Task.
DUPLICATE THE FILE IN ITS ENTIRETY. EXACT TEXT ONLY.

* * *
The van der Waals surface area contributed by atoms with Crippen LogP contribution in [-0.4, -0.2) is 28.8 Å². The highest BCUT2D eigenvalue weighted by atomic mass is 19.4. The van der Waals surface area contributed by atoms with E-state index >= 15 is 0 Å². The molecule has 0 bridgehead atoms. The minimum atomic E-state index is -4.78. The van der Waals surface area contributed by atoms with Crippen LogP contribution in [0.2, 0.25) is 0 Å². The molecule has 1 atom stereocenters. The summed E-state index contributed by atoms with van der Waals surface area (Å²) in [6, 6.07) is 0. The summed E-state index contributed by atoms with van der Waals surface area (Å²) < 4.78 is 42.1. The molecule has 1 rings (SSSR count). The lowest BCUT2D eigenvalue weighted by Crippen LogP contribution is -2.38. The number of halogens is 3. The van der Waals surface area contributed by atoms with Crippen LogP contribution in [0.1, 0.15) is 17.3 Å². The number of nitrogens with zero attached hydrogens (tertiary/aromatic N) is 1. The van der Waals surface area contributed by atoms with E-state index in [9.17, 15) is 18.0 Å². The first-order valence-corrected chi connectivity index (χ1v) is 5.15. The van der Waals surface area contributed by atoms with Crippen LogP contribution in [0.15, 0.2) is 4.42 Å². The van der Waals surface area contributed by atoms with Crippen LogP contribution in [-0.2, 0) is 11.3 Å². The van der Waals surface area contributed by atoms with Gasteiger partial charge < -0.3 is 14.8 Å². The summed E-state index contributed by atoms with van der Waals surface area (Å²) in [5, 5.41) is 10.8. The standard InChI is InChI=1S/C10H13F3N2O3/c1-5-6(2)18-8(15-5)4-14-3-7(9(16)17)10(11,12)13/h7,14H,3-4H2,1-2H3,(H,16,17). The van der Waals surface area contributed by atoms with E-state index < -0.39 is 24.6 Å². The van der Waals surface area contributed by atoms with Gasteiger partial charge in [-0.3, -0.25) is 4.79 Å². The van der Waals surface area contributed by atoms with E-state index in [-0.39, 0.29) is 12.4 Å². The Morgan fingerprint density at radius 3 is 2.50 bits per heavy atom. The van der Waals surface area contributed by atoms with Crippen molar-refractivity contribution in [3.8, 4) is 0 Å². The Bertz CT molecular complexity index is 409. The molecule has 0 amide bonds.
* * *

The van der Waals surface area contributed by atoms with Crippen LogP contribution in [-0.4, -0.2) is 28.8 Å². The highest BCUT2D eigenvalue weighted by atomic mass is 19.4. The van der Waals surface area contributed by atoms with E-state index >= 15 is 0 Å². The molecule has 0 bridgehead atoms. The minimum atomic E-state index is -4.78. The van der Waals surface area contributed by atoms with Crippen LogP contribution in [0.2, 0.25) is 0 Å². The molecule has 1 atom stereocenters. The summed E-state index contributed by atoms with van der Waals surface area (Å²) in [6, 6.07) is 0. The summed E-state index contributed by atoms with van der Waals surface area (Å²) < 4.78 is 42.1. The molecule has 1 rings (SSSR count). The lowest BCUT2D eigenvalue weighted by Crippen LogP contribution is -2.38. The number of halogens is 3. The van der Waals surface area contributed by atoms with Crippen LogP contribution in [0.1, 0.15) is 17.3 Å². The number of nitrogens with zero attached hydrogens (tertiary/aromatic N) is 1. The van der Waals surface area contributed by atoms with E-state index in [9.17, 15) is 18.0 Å². The first-order valence-corrected chi connectivity index (χ1v) is 5.15. The van der Waals surface area contributed by atoms with Crippen LogP contribution in [0.15, 0.2) is 4.42 Å². The van der Waals surface area contributed by atoms with Crippen LogP contribution in [-0.2, 0) is 11.3 Å². The van der Waals surface area contributed by atoms with Gasteiger partial charge < -0.3 is 14.8 Å². The summed E-state index contributed by atoms with van der Waals surface area (Å²) in [5, 5.41) is 10.8. The standard InChI is InChI=1S/C10H13F3N2O3/c1-5-6(2)18-8(15-5)4-14-3-7(9(16)17)10(11,12)13/h7,14H,3-4H2,1-2H3,(H,16,17). The van der Waals surface area contributed by atoms with E-state index < -0.39 is 24.6 Å². The van der Waals surface area contributed by atoms with Gasteiger partial charge in [-0.3, -0.25) is 4.79 Å². The van der Waals surface area contributed by atoms with E-state index in [-0.39, 0.29) is 12.4 Å². The Morgan fingerprint density at radius 3 is 2.50 bits per heavy atom. The van der Waals surface area contributed by atoms with Crippen molar-refractivity contribution in [3.8, 4) is 0 Å². The Bertz CT molecular complexity index is 409. The molecule has 0 amide bonds.